Thousands of housing units as well as hundreds of jobs are at stake as a strike by members of Teamsters Union Local 213 and the International Union of Operating Engineers Local 115 choke the supply of cement to construction sites across the Lower Mainland.
“We’re starting to hear about it from vendors, contractors, and if it becomes a protracted dispute, the consequences will be serious and very significant,” said Chris Gardner, president of the Independent Contractors and Businesses Association. “Those consequences will range from project delays, project cost increases, workers being laid off, and that will affect all kinds of projects.”
Approximately 134 workers at six Rempel Bros. Concrete facilities have been on strike since May 21. An additional 166 workers at six other facilities operating under the Ocean Concrete and Allied Ready Mix banners have stopped work in solidarity. All three companies are owned by Lehigh Hanson, part of the Heidelberg Cement Group.
Together, the 12 facilities affected produce approximately 40 per cent of the concrete for construction sites around the Lower Mainland. These include both public and private projects ranging from housing to infrastructure.
“There is no way to replace that amount of concrete,” Gardner said. “If [the strike] goes on, you will have layoffs, and the costs of all of that will be borne by contractors, taxpayers and the first-time homebuyer.”
Many builders, who have seen developers press pause on projects as a result of construction cost increases, now face the prospect of further delays as a result of the concrete strike.
Homebuilders Association Vancouver (HAVAN) members are being told to prepare for a lengthy strike, with constraints on the concrete supply expected to last into October. They’ve been told not to start projects that require concrete because of the potential for delays.
Builders have already been facing significant delays from supply chain disruptions, requiring them to build additional time into their construction schedules. The concrete strike is compounding the delays.
“If you’ve got a concrete delay and your site’s shuttered for two months, you can’t recapture that,” Bryan Reid, president of Kindred Construction Ltd. in Vancouver told commercial real estate association NAIOP last week.
The labour dispute is also compounding a reduced supply of concrete following a fire at the Lafarge plant in Richmond on May 31 and a maintenance shutdown at the Ash Grove Cement plant in Seattle. While these issues may pass in a couple of weeks, the net result is a 75 per cent reduction in the Lower Mainland’s concrete supply.
Gardner says several contractors are considering laying off workers. One builder he spoke with has 10 projects that were set to receive concrete from Rempel. It’s now considering laying off workers.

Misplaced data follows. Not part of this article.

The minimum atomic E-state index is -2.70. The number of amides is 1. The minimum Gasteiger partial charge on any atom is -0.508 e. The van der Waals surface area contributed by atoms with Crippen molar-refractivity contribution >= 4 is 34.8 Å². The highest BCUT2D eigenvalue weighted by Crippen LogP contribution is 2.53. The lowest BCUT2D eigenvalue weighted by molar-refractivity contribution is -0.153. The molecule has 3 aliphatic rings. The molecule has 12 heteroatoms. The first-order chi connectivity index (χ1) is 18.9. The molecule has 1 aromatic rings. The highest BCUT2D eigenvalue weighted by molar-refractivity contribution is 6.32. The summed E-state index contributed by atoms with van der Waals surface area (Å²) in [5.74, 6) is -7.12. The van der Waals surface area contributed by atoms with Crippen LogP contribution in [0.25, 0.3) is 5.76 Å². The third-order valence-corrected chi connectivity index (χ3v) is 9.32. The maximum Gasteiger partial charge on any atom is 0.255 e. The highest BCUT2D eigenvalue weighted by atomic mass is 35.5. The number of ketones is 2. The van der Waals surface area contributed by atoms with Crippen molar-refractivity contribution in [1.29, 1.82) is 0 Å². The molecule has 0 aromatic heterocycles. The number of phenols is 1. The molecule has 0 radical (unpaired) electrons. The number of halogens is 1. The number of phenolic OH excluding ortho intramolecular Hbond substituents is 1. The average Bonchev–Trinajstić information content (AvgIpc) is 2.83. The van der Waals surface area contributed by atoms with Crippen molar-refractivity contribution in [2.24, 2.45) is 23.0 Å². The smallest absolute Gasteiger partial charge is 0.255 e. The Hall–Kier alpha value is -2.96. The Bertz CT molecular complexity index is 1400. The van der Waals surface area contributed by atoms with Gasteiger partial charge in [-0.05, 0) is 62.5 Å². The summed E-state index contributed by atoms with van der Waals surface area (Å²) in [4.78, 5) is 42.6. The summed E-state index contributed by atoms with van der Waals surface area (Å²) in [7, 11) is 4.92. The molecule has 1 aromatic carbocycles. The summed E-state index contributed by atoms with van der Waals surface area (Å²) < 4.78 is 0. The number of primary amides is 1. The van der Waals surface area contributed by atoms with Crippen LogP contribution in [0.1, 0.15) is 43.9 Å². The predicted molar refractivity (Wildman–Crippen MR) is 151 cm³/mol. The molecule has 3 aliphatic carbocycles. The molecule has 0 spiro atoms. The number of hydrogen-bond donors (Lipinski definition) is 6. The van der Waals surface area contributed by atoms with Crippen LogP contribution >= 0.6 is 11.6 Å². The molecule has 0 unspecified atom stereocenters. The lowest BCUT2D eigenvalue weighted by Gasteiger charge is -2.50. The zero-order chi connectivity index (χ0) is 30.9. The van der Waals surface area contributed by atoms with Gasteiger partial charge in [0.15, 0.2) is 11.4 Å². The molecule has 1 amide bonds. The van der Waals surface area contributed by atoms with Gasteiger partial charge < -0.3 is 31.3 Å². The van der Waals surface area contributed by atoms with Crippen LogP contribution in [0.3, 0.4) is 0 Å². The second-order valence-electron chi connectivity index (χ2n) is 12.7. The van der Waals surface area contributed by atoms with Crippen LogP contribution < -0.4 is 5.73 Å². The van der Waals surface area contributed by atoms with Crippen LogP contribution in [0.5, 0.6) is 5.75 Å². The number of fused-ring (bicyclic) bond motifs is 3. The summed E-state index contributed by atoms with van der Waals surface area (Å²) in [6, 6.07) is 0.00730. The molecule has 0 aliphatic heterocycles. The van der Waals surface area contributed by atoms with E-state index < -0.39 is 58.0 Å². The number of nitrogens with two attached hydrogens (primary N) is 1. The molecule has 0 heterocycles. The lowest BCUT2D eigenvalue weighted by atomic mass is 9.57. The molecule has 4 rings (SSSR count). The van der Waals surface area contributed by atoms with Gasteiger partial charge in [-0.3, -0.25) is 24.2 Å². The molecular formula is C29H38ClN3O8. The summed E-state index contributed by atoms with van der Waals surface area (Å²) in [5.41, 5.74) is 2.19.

“Those formworkers aren’t going to be able to do much work, and the rebar guys are going to be out,”
he said. “It’s all over.”
Any workers laid off will be difficult to rehire, because workers not needed at one site will be snapped up by others given the tight labour market.
HAVAN notes that this was the case during a similar strike in Ontario this spring, which lasted about a month. With the strike now at the same point, the risks are clear.
“We are seeing an erosion of labour resources on a daily basis,” said Ron Rapp, CEO of HAVAN.
Should the strike last the rest of the summer, Rapp said the impact would be “catastrophic.”
“You’ve got some major projects that are stalling,” he said. “It’s rapidly descending into chaos.”
ICBA has asked Victoria to appoint a mediator to work with the two sides in the BC dispute to facilitate a settlement and prevent a prolonged strike.
“The union’s gone on record to say we’re at an impasse, and we can’t afford an impasse,” Gardner said.
“Given that so much of the market is taken out of production, doing that now, sooner rather than later, makes sense.”
Rapp agrees that intervention may eventually be in order.
“HAVAN’s position is, let’s get back to work, because if this carries on the damage is going to be substantial,” he said.
The B.C. Ministry of Labour said mediation services are available to both sides through the province's Labour Relations Board, but it has declined to intervene in the dispute.
"The Ministry of Labour respects the integrity of the collective bargaining process, which means allowing the two sides to negotiate freely on their own," the ministry said in a statement.
Working conditions are a primary issue in the dispute. The two sides began bargaining in January, but Lehigh says its offers to date have been rejected, meaning the strike could drag on through the prime summer construction months.
Barry Capozzi, business agent for Teamsters Local 213, did not respond to a request for comment.
Lehigh and the union representatives were scheduled to resume discussions this week.